Astrothesia (as-tro-the’-si-a): A vivid description of stars. One type of enargia.
I first learned the word “twinkle” when I learned the little poem “Twinkle, twinkle, little star.” Often, when I look at the sky at night, the childhood poem presents itself in my head. I’m in my mid-70s now and the poem’s still there.
I remember the night I taught the poem to my daughter—she was no more than 4 years old at the time. We were on the “point” by Little River, on the coast of Maine, years, and years, and years ago.
The sky was clear and black. There was no moon. No lights, just the sky full of twinkling stars. I pointed out the Big Dipper, the Little Dipper and of course, the Milky Way. Then suddenly, a meteor shot across the sky—without a sound tumbling toward earth. My daughter clapped her hands. I smiled and felt at peace, as I still do beneath the night sky.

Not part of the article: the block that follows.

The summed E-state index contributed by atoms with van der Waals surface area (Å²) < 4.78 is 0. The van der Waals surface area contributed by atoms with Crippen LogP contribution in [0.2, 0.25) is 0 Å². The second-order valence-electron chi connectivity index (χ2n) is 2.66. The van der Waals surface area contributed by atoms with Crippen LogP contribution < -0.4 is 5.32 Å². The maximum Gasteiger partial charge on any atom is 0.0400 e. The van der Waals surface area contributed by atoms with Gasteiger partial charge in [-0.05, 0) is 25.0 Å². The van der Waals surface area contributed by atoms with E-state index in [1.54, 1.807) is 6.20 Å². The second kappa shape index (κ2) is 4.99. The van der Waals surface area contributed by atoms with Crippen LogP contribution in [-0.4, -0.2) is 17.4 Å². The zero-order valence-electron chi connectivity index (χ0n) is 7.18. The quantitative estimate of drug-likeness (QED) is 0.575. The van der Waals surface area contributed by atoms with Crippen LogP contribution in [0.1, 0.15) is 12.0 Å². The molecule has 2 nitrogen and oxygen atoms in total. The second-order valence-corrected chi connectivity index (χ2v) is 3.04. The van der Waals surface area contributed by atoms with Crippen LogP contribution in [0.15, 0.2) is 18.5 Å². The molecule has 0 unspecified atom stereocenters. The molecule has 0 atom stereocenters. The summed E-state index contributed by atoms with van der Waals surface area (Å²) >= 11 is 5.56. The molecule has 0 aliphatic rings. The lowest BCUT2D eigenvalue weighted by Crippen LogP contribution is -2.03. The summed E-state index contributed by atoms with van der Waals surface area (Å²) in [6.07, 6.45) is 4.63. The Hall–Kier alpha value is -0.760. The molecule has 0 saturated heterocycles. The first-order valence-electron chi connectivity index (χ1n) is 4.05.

I look and see the vast number of uncountable twinkling stars—no matter where I am in the world—Argentina, Russia, Taiwan, Turkey—everywhere my travels take me. The night sky settles me and the twinkling stars, in their random brilliance, nurture my need for wonder.
As I stand alone and look at the stars, I think of my daughter who just turned 27. I wonder if she remembers like I do. “Why would she?” I ask. “Why wouldn’t she?” I answer.
Definition courtesy of “Silva Rhetoricae” (rhetoric.byu.edu).
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